Background and Aim: The P2Y12 platelet receptor inhibitor ticagrelor is widely used in patients following acute coronary syndromes or in those who have received coronary stents. Bentracimab is a monoclonal antibody-based reversal agent that is being formally evaluated in a Phase 3 clinical trial. Here, we probe the knowledge, attitudes, and practice patterns of cardiac surgeons regarding their perioperative management of ticagrelor and potential application of a ticagrelor reversal agent. Methods: A questionnaire was developed by a working group of cardiac surgeons to inquire into participants’ practices and beliefs regarding ticagrelor and disseminated to practicing Canadian cardiac surgeons. Results: A total of 70 Canadian cardiac surgeons participated. Bleeding risk was identified as the most significant consideration when surgically revascularizing ticagrelor-treated patients (90%). There is variability in the duration of withholding ticagrelor prior to coronary artery bypass graft procedure in a stable patient; 44.3% wait 3 days and 32.9% wait 4 days or longer. Currently, 14.3% of cardiac surgeons prophylactically give platelet transfusions and/or fresh frozen plasma intraoperatively following protamine infusion in patients who have recently received ticagrelor. Interestingly, 47.1% of surveyed surgeons were aware of a reversal agent for ticagrelor, 91.4% of cardiac surgeons would consider utilizing a ticagrelor reversal agent if available, and 51.4% acknowledged that the introduction of such an agent would be a major advance in clinical practice. Conclusions: The present survey identified ticagrelor-related bleeding as a major concern for cardiac surgeons. Surgeons recognized the significant unmet need that a ticagrelor reversal agent would address.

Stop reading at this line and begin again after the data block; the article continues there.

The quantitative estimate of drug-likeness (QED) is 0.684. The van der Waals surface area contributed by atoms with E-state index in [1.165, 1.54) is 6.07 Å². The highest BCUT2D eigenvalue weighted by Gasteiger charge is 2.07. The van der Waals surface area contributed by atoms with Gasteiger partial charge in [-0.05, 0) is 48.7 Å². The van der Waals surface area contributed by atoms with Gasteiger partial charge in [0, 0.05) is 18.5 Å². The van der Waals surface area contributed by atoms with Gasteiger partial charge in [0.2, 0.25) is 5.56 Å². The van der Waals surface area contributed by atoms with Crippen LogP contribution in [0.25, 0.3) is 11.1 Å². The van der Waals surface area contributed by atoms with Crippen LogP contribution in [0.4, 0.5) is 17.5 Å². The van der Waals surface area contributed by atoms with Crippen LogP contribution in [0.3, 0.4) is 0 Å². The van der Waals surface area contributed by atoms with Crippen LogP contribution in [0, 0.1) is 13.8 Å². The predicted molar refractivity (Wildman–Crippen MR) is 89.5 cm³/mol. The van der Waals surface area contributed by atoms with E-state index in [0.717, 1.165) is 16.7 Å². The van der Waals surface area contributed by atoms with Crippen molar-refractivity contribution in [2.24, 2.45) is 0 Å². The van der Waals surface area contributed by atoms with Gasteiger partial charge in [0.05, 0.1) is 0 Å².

BACKGROUND: The benefit of mitral valve repair over replacement in patients with ischemic mitral regurgitation is still controversial. We report our early postoperative outcomes of repair versus replacement. METHODS: Data were collected for patients undergoing first-time mitral valve surgery for ischemic mitral regurgitation between 1990 and 2009 (n = 393). Patients who underwent combined procedures for papillary muscle rupture, post-infarction ventricular septal defect, endocarditis, or any previous cardiac surgery were excluded. Preoperative demographics, operative variables, and hospital outcomes were analyzed, and multivariable regression analysis was employed to identify independent predictors of hospital mortality. RESULTS: Valve repair was performed in 42% (n=164) of patients and replacement in 58% (n=229). Patients who underwent replacement were older and had a higher prevalence of unstable angina, New York Heart Association class IV symptoms, preoperative cardiogenic shock, preoperative myocardial infarction, peripheral vascular disease, renal failure, and urgent or emergency surgery (all p < 0.05). Unadjusted hospital mortality was higher in patients undergoing valve replacement (13% versus 5%, p = 0.01). Valve repair was associated with a lower prevalence of postoperative low cardiac output syndrome. Multivariable analysis revealed that age, urgency of operation, and preoperative left ventricular function were independent predictors of hospital mortality. Importantly, mitral valve repair versus replacement was not an independent predictor of hospital mortality. CONCLUSION: Our data did not suggest an early survival benefit to mitral valve repair over replacement for ischemic mitral regurgitation. However, age, left ventricular dysfunction, and the need for urgent surgery were independently associated with hospital mortality.